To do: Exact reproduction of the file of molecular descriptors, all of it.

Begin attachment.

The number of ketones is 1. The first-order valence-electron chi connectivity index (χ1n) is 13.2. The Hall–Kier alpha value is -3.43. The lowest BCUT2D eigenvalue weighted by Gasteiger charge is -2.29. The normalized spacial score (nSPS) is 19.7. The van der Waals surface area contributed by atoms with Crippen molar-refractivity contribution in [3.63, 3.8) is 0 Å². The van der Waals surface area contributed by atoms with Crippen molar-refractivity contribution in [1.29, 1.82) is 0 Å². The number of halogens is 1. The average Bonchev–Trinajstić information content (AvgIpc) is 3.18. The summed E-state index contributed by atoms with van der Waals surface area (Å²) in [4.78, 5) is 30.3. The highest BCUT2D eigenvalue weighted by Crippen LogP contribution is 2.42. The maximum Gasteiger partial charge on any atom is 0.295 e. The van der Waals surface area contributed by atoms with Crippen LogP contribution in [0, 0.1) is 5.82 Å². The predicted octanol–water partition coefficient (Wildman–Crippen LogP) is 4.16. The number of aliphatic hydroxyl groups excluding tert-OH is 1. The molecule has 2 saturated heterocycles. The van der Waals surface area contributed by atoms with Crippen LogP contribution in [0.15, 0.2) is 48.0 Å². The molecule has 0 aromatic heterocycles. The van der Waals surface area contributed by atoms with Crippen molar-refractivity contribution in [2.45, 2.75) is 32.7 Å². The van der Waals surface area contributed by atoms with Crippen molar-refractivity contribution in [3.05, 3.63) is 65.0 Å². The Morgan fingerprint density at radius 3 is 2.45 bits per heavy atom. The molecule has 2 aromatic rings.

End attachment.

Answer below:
The number of ketones is 1. The first-order valence-electron chi connectivity index (χ1n) is 13.2. The Hall–Kier alpha value is -3.43. The lowest BCUT2D eigenvalue weighted by Gasteiger charge is -2.29. The normalized spacial score (nSPS) is 19.7. The van der Waals surface area contributed by atoms with Crippen molar-refractivity contribution in [3.63, 3.8) is 0 Å². The van der Waals surface area contributed by atoms with Crippen molar-refractivity contribution in [1.29, 1.82) is 0 Å². The number of halogens is 1. The average Bonchev–Trinajstić information content (AvgIpc) is 3.18. The summed E-state index contributed by atoms with van der Waals surface area (Å²) in [4.78, 5) is 30.3. The highest BCUT2D eigenvalue weighted by Crippen LogP contribution is 2.42. The maximum Gasteiger partial charge on any atom is 0.295 e. The van der Waals surface area contributed by atoms with Crippen LogP contribution in [0, 0.1) is 5.82 Å². The predicted octanol–water partition coefficient (Wildman–Crippen LogP) is 4.16. The number of aliphatic hydroxyl groups excluding tert-OH is 1. The molecule has 2 saturated heterocycles. The van der Waals surface area contributed by atoms with Crippen LogP contribution in [0.15, 0.2) is 48.0 Å². The molecule has 0 aromatic heterocycles. The van der Waals surface area contributed by atoms with Crippen molar-refractivity contribution in [2.45, 2.75) is 32.7 Å². The van der Waals surface area contributed by atoms with Crippen molar-refractivity contribution in [3.05, 3.63) is 65.0 Å². The Morgan fingerprint density at radius 3 is 2.45 bits per heavy atom. The molecule has 2 aromatic rings.